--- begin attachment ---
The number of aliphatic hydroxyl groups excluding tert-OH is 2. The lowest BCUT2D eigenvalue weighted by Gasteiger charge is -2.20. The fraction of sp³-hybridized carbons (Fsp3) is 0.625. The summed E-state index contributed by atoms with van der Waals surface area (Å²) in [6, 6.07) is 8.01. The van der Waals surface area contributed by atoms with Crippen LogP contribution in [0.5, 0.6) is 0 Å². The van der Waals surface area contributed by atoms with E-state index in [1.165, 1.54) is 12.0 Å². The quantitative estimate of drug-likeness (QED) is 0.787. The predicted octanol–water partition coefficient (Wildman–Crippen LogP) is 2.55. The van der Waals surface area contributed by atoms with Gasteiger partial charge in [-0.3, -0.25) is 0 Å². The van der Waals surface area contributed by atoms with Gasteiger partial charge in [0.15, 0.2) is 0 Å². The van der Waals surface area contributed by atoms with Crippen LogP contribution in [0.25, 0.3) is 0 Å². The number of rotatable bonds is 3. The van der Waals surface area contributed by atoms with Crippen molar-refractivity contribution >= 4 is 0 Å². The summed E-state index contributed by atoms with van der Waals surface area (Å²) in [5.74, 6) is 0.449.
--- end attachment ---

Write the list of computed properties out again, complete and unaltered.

The number of aliphatic hydroxyl groups excluding tert-OH is 2. The lowest BCUT2D eigenvalue weighted by Gasteiger charge is -2.20. The fraction of sp³-hybridized carbons (Fsp3) is 0.625. The summed E-state index contributed by atoms with van der Waals surface area (Å²) in [6, 6.07) is 8.01. The van der Waals surface area contributed by atoms with Crippen LogP contribution in [0.5, 0.6) is 0 Å². The van der Waals surface area contributed by atoms with E-state index in [1.165, 1.54) is 12.0 Å². The quantitative estimate of drug-likeness (QED) is 0.787. The predicted octanol–water partition coefficient (Wildman–Crippen LogP) is 2.55. The van der Waals surface area contributed by atoms with Gasteiger partial charge in [-0.3, -0.25) is 0 Å². The van der Waals surface area contributed by atoms with Gasteiger partial charge in [0.15, 0.2) is 0 Å². The van der Waals surface area contributed by atoms with Crippen LogP contribution in [0.25, 0.3) is 0 Å². The number of rotatable bonds is 3. The van der Waals surface area contributed by atoms with Crippen molar-refractivity contribution >= 4 is 0 Å². The summed E-state index contributed by atoms with van der Waals surface area (Å²) in [5.74, 6) is 0.449.